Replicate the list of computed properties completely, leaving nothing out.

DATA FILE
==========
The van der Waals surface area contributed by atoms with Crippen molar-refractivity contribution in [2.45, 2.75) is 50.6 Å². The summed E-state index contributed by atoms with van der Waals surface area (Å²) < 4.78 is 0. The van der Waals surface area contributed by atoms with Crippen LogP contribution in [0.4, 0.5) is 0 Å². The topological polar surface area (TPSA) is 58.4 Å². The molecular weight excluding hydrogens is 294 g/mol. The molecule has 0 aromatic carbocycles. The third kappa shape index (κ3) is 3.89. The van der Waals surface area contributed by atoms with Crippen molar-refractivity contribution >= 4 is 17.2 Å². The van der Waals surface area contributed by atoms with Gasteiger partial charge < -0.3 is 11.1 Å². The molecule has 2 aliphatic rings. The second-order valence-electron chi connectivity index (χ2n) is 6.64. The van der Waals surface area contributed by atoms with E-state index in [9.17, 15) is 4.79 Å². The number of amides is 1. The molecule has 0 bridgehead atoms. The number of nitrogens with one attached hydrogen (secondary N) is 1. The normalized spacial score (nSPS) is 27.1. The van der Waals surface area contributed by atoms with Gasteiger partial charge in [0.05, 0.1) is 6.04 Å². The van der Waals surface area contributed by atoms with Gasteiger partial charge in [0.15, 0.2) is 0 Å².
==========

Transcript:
The van der Waals surface area contributed by atoms with Crippen molar-refractivity contribution in [2.45, 2.75) is 50.6 Å². The summed E-state index contributed by atoms with van der Waals surface area (Å²) < 4.78 is 0. The van der Waals surface area contributed by atoms with Crippen LogP contribution in [0.4, 0.5) is 0 Å². The topological polar surface area (TPSA) is 58.4 Å². The molecular weight excluding hydrogens is 294 g/mol. The molecule has 0 aromatic carbocycles. The third kappa shape index (κ3) is 3.89. The van der Waals surface area contributed by atoms with Crippen molar-refractivity contribution >= 4 is 17.2 Å². The van der Waals surface area contributed by atoms with Gasteiger partial charge < -0.3 is 11.1 Å². The molecule has 2 aliphatic rings. The second-order valence-electron chi connectivity index (χ2n) is 6.64. The van der Waals surface area contributed by atoms with E-state index in [9.17, 15) is 4.79 Å². The number of amides is 1. The molecule has 0 bridgehead atoms. The number of nitrogens with one attached hydrogen (secondary N) is 1. The normalized spacial score (nSPS) is 27.1. The van der Waals surface area contributed by atoms with Gasteiger partial charge in [0.05, 0.1) is 6.04 Å². The van der Waals surface area contributed by atoms with Gasteiger partial charge in [0.15, 0.2) is 0 Å².